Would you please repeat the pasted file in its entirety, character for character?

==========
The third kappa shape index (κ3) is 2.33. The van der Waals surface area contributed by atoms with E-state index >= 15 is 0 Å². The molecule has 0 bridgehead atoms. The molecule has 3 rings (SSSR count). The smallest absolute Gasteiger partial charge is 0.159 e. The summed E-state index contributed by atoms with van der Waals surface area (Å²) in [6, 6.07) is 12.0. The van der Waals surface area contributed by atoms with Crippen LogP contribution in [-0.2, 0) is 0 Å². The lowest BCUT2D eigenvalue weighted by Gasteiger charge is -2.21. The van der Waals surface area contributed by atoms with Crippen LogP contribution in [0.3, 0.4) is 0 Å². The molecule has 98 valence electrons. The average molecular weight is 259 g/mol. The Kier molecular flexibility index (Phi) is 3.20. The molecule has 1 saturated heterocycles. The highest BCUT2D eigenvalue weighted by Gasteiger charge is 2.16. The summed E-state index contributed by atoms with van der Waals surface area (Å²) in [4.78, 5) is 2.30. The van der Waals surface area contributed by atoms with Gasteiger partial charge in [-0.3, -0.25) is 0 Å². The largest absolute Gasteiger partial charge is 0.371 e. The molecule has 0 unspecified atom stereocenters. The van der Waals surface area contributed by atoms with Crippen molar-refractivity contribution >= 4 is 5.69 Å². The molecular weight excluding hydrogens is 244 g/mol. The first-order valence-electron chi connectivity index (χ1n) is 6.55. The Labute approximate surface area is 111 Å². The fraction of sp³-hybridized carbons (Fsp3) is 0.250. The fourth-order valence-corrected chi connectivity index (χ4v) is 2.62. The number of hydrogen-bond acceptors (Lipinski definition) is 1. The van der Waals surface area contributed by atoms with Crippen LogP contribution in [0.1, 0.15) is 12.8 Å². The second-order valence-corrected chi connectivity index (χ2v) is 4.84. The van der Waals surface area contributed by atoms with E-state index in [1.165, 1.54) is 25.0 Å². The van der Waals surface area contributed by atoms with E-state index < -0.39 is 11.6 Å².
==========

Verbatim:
The third kappa shape index (κ3) is 2.33. The van der Waals surface area contributed by atoms with E-state index >= 15 is 0 Å². The molecule has 0 bridgehead atoms. The molecule has 3 rings (SSSR count). The smallest absolute Gasteiger partial charge is 0.159 e. The summed E-state index contributed by atoms with van der Waals surface area (Å²) in [6, 6.07) is 12.0. The van der Waals surface area contributed by atoms with Crippen LogP contribution in [-0.2, 0) is 0 Å². The lowest BCUT2D eigenvalue weighted by Gasteiger charge is -2.21. The van der Waals surface area contributed by atoms with Crippen LogP contribution in [0.3, 0.4) is 0 Å². The molecule has 98 valence electrons. The average molecular weight is 259 g/mol. The Kier molecular flexibility index (Phi) is 3.20. The molecule has 1 saturated heterocycles. The highest BCUT2D eigenvalue weighted by Gasteiger charge is 2.16. The summed E-state index contributed by atoms with van der Waals surface area (Å²) in [4.78, 5) is 2.30. The van der Waals surface area contributed by atoms with Gasteiger partial charge in [-0.3, -0.25) is 0 Å². The largest absolute Gasteiger partial charge is 0.371 e. The molecule has 0 unspecified atom stereocenters. The van der Waals surface area contributed by atoms with Crippen molar-refractivity contribution >= 4 is 5.69 Å². The molecular weight excluding hydrogens is 244 g/mol. The first-order valence-electron chi connectivity index (χ1n) is 6.55. The Labute approximate surface area is 111 Å². The fraction of sp³-hybridized carbons (Fsp3) is 0.250. The fourth-order valence-corrected chi connectivity index (χ4v) is 2.62. The number of hydrogen-bond acceptors (Lipinski definition) is 1. The van der Waals surface area contributed by atoms with Crippen LogP contribution in [0.1, 0.15) is 12.8 Å². The second-order valence-corrected chi connectivity index (χ2v) is 4.84. The van der Waals surface area contributed by atoms with E-state index in [1.165, 1.54) is 25.0 Å². The van der Waals surface area contributed by atoms with E-state index < -0.39 is 11.6 Å².